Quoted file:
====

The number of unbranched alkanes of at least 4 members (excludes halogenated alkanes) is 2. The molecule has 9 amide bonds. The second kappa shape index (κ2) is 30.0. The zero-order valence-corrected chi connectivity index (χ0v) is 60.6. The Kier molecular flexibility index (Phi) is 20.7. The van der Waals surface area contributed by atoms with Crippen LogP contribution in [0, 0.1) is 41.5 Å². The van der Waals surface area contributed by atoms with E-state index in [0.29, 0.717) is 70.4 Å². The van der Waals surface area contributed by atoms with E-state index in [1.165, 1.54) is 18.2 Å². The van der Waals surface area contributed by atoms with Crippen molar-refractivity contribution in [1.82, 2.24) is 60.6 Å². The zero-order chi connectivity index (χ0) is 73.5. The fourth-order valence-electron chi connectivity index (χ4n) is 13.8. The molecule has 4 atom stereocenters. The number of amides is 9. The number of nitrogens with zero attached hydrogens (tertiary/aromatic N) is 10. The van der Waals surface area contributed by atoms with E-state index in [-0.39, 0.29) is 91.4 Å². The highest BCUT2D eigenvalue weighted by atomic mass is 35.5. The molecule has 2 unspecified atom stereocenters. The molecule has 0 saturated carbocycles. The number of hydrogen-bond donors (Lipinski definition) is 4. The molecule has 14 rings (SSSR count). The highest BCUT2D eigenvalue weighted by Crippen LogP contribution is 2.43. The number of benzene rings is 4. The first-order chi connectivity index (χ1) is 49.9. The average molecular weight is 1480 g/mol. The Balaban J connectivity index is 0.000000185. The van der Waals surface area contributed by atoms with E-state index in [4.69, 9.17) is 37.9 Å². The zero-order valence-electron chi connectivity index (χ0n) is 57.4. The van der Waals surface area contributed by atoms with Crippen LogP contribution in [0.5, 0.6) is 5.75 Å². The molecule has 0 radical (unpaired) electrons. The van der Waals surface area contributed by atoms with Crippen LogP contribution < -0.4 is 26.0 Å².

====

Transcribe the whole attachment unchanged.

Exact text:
The number of unbranched alkanes of at least 4 members (excludes halogenated alkanes) is 2. The molecule has 9 amide bonds. The second kappa shape index (κ2) is 30.0. The zero-order valence-corrected chi connectivity index (χ0v) is 60.6. The Kier molecular flexibility index (Phi) is 20.7. The van der Waals surface area contributed by atoms with Crippen LogP contribution in [0, 0.1) is 41.5 Å². The van der Waals surface area contributed by atoms with E-state index in [0.29, 0.717) is 70.4 Å². The van der Waals surface area contributed by atoms with E-state index in [1.165, 1.54) is 18.2 Å². The van der Waals surface area contributed by atoms with Crippen molar-refractivity contribution in [1.82, 2.24) is 60.6 Å². The zero-order chi connectivity index (χ0) is 73.5. The fourth-order valence-electron chi connectivity index (χ4n) is 13.8. The molecule has 4 atom stereocenters. The number of amides is 9. The number of nitrogens with zero attached hydrogens (tertiary/aromatic N) is 10. The van der Waals surface area contributed by atoms with E-state index in [-0.39, 0.29) is 91.4 Å². The highest BCUT2D eigenvalue weighted by atomic mass is 35.5. The molecule has 2 unspecified atom stereocenters. The molecule has 0 saturated carbocycles. The number of hydrogen-bond donors (Lipinski definition) is 4. The molecule has 14 rings (SSSR count). The highest BCUT2D eigenvalue weighted by Crippen LogP contribution is 2.43. The number of benzene rings is 4. The first-order chi connectivity index (χ1) is 49.9. The average molecular weight is 1480 g/mol. The Balaban J connectivity index is 0.000000185. The van der Waals surface area contributed by atoms with E-state index in [4.69, 9.17) is 37.9 Å². The zero-order valence-electron chi connectivity index (χ0n) is 57.4. The van der Waals surface area contributed by atoms with Crippen LogP contribution in [0.5, 0.6) is 5.75 Å². The molecule has 0 radical (unpaired) electrons. The van der Waals surface area contributed by atoms with Crippen LogP contribution < -0.4 is 26.0 Å².